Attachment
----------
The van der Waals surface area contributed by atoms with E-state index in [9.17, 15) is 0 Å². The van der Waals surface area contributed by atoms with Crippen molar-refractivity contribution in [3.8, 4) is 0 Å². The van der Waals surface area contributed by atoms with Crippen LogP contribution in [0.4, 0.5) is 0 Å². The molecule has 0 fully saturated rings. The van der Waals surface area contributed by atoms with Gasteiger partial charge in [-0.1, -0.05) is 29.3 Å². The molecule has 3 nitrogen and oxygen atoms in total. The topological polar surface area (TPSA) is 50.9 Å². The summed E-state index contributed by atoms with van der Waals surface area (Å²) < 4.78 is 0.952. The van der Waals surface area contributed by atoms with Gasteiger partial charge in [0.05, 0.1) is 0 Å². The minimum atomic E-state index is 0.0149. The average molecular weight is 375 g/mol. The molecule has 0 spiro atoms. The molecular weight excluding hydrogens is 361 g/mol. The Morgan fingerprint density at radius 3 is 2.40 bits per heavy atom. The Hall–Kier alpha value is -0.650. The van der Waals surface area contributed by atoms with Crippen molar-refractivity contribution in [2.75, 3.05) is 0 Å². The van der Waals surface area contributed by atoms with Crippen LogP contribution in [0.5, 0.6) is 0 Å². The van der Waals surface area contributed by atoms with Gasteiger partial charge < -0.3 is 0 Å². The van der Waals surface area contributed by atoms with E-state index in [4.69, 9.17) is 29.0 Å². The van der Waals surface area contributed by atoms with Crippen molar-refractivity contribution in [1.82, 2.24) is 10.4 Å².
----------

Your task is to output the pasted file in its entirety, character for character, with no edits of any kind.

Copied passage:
The van der Waals surface area contributed by atoms with E-state index in [9.17, 15) is 0 Å². The van der Waals surface area contributed by atoms with Crippen molar-refractivity contribution in [3.8, 4) is 0 Å². The van der Waals surface area contributed by atoms with Crippen LogP contribution in [0.4, 0.5) is 0 Å². The molecule has 0 fully saturated rings. The van der Waals surface area contributed by atoms with Gasteiger partial charge in [-0.1, -0.05) is 29.3 Å². The molecule has 3 nitrogen and oxygen atoms in total. The topological polar surface area (TPSA) is 50.9 Å². The summed E-state index contributed by atoms with van der Waals surface area (Å²) < 4.78 is 0.952. The van der Waals surface area contributed by atoms with Gasteiger partial charge in [0.05, 0.1) is 0 Å². The minimum atomic E-state index is 0.0149. The average molecular weight is 375 g/mol. The molecule has 0 spiro atoms. The molecular weight excluding hydrogens is 361 g/mol. The Morgan fingerprint density at radius 3 is 2.40 bits per heavy atom. The Hall–Kier alpha value is -0.650. The van der Waals surface area contributed by atoms with Crippen molar-refractivity contribution in [2.75, 3.05) is 0 Å². The van der Waals surface area contributed by atoms with Crippen LogP contribution in [0.5, 0.6) is 0 Å². The van der Waals surface area contributed by atoms with Gasteiger partial charge < -0.3 is 0 Å². The van der Waals surface area contributed by atoms with E-state index in [4.69, 9.17) is 29.0 Å². The van der Waals surface area contributed by atoms with Crippen molar-refractivity contribution in [1.82, 2.24) is 10.4 Å².